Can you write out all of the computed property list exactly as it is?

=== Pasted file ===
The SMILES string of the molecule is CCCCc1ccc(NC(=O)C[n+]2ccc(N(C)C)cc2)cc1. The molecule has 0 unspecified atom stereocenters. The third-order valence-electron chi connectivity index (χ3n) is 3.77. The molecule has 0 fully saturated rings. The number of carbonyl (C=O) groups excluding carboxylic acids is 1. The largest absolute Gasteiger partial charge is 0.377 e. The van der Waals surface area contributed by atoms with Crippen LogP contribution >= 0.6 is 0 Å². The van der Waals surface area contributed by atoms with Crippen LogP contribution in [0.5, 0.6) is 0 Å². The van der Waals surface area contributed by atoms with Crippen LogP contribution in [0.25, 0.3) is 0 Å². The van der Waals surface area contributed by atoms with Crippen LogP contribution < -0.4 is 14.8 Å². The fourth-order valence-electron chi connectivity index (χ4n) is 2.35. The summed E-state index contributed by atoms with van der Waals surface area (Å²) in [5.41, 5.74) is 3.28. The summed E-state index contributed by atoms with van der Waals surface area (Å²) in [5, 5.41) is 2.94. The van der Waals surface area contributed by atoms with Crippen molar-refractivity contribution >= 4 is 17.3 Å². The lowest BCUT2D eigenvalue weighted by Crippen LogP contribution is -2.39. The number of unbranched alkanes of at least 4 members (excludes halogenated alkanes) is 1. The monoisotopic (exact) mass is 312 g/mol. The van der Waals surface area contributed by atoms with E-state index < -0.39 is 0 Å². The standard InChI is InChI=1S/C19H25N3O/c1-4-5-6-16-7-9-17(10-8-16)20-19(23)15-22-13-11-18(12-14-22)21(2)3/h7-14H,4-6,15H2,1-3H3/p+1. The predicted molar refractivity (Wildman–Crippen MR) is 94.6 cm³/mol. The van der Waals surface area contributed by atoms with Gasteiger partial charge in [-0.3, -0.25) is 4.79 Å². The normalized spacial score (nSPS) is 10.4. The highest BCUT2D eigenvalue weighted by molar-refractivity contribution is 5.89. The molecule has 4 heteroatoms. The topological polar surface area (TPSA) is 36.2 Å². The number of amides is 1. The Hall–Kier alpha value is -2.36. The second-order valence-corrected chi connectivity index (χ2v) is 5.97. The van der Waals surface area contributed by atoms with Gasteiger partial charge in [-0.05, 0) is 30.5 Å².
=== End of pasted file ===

The SMILES string of the molecule is CCCCc1ccc(NC(=O)C[n+]2ccc(N(C)C)cc2)cc1. The molecule has 0 unspecified atom stereocenters. The third-order valence-electron chi connectivity index (χ3n) is 3.77. The molecule has 0 fully saturated rings. The number of carbonyl (C=O) groups excluding carboxylic acids is 1. The largest absolute Gasteiger partial charge is 0.377 e. The van der Waals surface area contributed by atoms with Crippen LogP contribution >= 0.6 is 0 Å². The van der Waals surface area contributed by atoms with Crippen LogP contribution in [0.5, 0.6) is 0 Å². The van der Waals surface area contributed by atoms with Crippen LogP contribution in [0.25, 0.3) is 0 Å². The van der Waals surface area contributed by atoms with Crippen LogP contribution < -0.4 is 14.8 Å². The fourth-order valence-electron chi connectivity index (χ4n) is 2.35. The summed E-state index contributed by atoms with van der Waals surface area (Å²) in [5.41, 5.74) is 3.28. The summed E-state index contributed by atoms with van der Waals surface area (Å²) in [5, 5.41) is 2.94. The van der Waals surface area contributed by atoms with Crippen molar-refractivity contribution >= 4 is 17.3 Å². The lowest BCUT2D eigenvalue weighted by Crippen LogP contribution is -2.39. The number of unbranched alkanes of at least 4 members (excludes halogenated alkanes) is 1. The monoisotopic (exact) mass is 312 g/mol. The van der Waals surface area contributed by atoms with E-state index < -0.39 is 0 Å². The standard InChI is InChI=1S/C19H25N3O/c1-4-5-6-16-7-9-17(10-8-16)20-19(23)15-22-13-11-18(12-14-22)21(2)3/h7-14H,4-6,15H2,1-3H3/p+1. The predicted molar refractivity (Wildman–Crippen MR) is 94.6 cm³/mol. The van der Waals surface area contributed by atoms with Gasteiger partial charge in [-0.3, -0.25) is 4.79 Å². The normalized spacial score (nSPS) is 10.4. The highest BCUT2D eigenvalue weighted by molar-refractivity contribution is 5.89. The molecule has 4 heteroatoms. The topological polar surface area (TPSA) is 36.2 Å². The number of amides is 1. The Hall–Kier alpha value is -2.36. The second-order valence-corrected chi connectivity index (χ2v) is 5.97. The van der Waals surface area contributed by atoms with Gasteiger partial charge in [-0.05, 0) is 30.5 Å².